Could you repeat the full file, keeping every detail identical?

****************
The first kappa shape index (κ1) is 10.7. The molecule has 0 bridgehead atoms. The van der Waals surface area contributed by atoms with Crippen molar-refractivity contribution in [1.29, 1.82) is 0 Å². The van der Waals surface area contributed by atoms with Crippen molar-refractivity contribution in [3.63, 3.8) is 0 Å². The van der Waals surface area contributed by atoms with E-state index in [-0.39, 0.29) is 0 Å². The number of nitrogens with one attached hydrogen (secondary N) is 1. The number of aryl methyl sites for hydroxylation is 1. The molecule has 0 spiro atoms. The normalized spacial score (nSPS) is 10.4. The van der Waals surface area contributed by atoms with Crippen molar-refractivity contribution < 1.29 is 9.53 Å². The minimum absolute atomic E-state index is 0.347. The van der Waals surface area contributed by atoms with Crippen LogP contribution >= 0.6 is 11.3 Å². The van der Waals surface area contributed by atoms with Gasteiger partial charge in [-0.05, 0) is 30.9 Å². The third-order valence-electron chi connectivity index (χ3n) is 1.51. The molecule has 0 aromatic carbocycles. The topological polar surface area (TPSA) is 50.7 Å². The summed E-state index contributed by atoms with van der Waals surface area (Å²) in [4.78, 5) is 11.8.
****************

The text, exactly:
The first kappa shape index (κ1) is 10.7. The molecule has 0 bridgehead atoms. The van der Waals surface area contributed by atoms with Crippen molar-refractivity contribution in [1.29, 1.82) is 0 Å². The van der Waals surface area contributed by atoms with Crippen molar-refractivity contribution in [3.63, 3.8) is 0 Å². The van der Waals surface area contributed by atoms with E-state index in [-0.39, 0.29) is 0 Å². The number of nitrogens with one attached hydrogen (secondary N) is 1. The number of aryl methyl sites for hydroxylation is 1. The molecule has 0 spiro atoms. The normalized spacial score (nSPS) is 10.4. The van der Waals surface area contributed by atoms with Crippen molar-refractivity contribution < 1.29 is 9.53 Å². The minimum absolute atomic E-state index is 0.347. The van der Waals surface area contributed by atoms with Crippen LogP contribution >= 0.6 is 11.3 Å². The van der Waals surface area contributed by atoms with Gasteiger partial charge in [-0.05, 0) is 30.9 Å². The third-order valence-electron chi connectivity index (χ3n) is 1.51. The molecule has 0 aromatic carbocycles. The topological polar surface area (TPSA) is 50.7 Å². The summed E-state index contributed by atoms with van der Waals surface area (Å²) in [4.78, 5) is 11.8.